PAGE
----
Exterior venting around eaves.
Chimneys (again – if you are purchasing an older home or the Seller’s Property Disclosure mentions issues with the chimney or fireplace, this may merit an additional or more thorough inspection).
Floors/walls/ceilings checked for stains.
Flooring in good condition.
No major cracks in walls or ceilings.
Windows/doors functioning properly, no broken/cracked panes in windows or fogginess from broken seals.
Paint/wall coverings in good condition.
Trim installed properly and in good condition.
Lights/switches/ceiling fans operating properly.
Outlets grounded and working properly – adequate number per room.
Heating/cooling source present and functioning in living/bedroom spaces.
Adequate insulation in walls and attic spaces.
Fireplace – no cracking or damage, damper operating properly, flue clean and lined properly.
Exhaust fan in working order and properly vented.
GFCI protection for electrical outlets in place.
Garbage disposal functioning properly.
Dishwasher running/draining properly.
No evidence of leaks near or under sink; adequate water flow.
Refrigerator, stove, any built-in appliances operating properly.
Cabinet doors/drawers/hardware in good condition, operating properly.
Working exhaust fan with proper termination (not in the attic).
Adequate flow/pressure/temperature to all fixtures.
Sink/tub/shower drain properly.
Plumbing/cabinet floor under sink in good condition.
Toilet – operates properly and is stable, no stains around base.
Tile/caulking surrounding tub or shower in good condition.
No evidence of past leaking around bath or shower.
Foundation – no stains, cracks, flaking or efflorescence (crumbly, salt-like residue from former moisture issues). The inspector who performed the inspection tied to the photos above recorded: "Cracking and damage noted on concrete foundation walls, potentially compromising the structural integrity of the concrete walls."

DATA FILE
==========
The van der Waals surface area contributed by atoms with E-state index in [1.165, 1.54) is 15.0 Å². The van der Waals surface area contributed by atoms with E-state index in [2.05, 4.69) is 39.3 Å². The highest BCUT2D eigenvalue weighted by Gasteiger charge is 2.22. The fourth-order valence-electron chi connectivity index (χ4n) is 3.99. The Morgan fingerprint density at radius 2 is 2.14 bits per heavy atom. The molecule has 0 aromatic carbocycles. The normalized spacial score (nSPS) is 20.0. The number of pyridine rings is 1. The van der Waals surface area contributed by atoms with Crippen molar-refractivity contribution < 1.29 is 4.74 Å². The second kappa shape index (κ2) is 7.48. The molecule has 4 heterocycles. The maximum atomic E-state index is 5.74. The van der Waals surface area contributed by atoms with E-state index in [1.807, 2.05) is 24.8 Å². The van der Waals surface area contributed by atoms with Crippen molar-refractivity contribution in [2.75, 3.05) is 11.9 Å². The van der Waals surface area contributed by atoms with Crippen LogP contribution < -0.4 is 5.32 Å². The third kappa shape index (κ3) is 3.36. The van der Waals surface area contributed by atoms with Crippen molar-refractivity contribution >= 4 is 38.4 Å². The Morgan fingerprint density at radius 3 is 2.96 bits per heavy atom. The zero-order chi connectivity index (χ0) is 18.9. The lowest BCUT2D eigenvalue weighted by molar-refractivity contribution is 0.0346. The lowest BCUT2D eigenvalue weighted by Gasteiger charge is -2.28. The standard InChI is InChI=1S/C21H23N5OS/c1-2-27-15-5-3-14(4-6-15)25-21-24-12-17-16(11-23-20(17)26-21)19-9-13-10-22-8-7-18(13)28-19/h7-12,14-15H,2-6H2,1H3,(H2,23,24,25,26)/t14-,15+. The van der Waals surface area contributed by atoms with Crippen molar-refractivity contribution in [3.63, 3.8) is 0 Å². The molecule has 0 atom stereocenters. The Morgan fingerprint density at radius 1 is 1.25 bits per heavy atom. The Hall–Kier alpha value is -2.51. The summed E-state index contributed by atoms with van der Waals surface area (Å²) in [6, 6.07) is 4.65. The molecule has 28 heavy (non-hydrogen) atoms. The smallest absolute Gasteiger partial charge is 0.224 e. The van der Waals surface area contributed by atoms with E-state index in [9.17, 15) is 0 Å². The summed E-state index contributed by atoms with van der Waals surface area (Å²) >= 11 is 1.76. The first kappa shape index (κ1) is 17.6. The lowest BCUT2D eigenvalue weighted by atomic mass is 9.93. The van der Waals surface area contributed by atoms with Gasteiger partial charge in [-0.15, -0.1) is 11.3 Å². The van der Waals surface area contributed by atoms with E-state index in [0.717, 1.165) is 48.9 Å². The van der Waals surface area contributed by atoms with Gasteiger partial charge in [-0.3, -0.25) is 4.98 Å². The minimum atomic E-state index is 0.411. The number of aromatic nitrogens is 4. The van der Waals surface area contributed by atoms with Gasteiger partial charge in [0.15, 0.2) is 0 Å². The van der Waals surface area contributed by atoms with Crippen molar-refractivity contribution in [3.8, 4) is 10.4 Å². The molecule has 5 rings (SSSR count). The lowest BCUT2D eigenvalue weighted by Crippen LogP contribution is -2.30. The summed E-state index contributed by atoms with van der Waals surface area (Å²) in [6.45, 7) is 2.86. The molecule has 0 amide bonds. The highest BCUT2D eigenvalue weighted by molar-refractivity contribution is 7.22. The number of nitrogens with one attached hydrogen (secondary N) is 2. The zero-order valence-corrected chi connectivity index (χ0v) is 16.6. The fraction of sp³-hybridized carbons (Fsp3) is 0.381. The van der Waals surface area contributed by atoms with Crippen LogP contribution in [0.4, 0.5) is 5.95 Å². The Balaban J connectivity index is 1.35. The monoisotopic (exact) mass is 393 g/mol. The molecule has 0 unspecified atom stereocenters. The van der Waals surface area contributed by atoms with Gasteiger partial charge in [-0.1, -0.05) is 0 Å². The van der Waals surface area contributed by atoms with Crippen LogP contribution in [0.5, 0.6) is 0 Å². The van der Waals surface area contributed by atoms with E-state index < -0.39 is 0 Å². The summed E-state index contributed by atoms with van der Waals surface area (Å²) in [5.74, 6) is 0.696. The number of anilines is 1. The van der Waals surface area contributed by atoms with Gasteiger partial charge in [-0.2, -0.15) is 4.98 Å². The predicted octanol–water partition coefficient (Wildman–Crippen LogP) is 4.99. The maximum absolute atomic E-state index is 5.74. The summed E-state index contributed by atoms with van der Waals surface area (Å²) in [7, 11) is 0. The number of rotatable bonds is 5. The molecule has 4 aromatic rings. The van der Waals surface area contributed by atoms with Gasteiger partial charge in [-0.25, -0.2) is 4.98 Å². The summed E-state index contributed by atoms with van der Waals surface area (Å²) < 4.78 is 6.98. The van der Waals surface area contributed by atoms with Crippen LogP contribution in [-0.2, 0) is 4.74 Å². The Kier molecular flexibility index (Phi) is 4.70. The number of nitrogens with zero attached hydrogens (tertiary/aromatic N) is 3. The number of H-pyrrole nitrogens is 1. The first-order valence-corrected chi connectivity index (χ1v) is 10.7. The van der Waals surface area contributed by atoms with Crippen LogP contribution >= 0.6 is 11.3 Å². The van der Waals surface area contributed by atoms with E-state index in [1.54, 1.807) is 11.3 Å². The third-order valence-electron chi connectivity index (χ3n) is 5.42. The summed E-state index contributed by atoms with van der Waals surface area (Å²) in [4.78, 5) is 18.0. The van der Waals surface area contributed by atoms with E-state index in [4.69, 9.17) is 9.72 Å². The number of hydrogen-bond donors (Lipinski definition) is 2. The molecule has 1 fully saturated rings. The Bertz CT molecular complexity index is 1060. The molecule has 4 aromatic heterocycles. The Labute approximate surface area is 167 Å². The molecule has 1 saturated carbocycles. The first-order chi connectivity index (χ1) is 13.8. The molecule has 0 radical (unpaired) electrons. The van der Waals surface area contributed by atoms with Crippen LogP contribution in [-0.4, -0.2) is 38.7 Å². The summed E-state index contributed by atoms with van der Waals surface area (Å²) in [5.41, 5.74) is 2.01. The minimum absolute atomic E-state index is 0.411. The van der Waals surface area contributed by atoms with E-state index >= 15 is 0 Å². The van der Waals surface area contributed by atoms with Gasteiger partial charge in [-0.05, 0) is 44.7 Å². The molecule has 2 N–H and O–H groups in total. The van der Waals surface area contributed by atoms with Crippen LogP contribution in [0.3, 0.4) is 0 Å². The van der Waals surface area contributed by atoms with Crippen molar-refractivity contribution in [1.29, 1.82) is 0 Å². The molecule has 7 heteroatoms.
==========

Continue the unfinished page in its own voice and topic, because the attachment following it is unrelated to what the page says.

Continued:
No evidence of moisture.
No sagging or evidence of pests or moisture on visible structural wood.
Finished spaces will be inspected to the same standard as all other interior spaces.
Plumbing below kitchen sinks will be assessed to ensure proper working order. For example, flexible-type drain lines (see above) can catch debris and clog; an inspector may recommend replacement with a rigid pipe by a plumber.
Visible pipes will be inspected for damage or evidence of leaks; nearby material will be examined for evidence of past or current leaks; all drainage pipes should slope properly toward sewage/septic systems.
Water heater should show no signs of rust or efflorescence; should be of adequate size to serve the number of bedrooms in the house.
Water pump: does not short cycle.
Galvanized pipes do not restrict water flow.
Well water (if applicable) is acceptable; this is an area for potential further testing.
Visible wiring is in good condition, no evidence of knob and tube wiring; cables secure and protected.
Electrical panel in good working order and showing adequate capacity; no evidence of haphazard DIY methods of set up; fuses and breakers not overheating. Dated electrical panels, such as the one shown above, pose a potential hazard and will incur a replacement cost to the buyer down the road.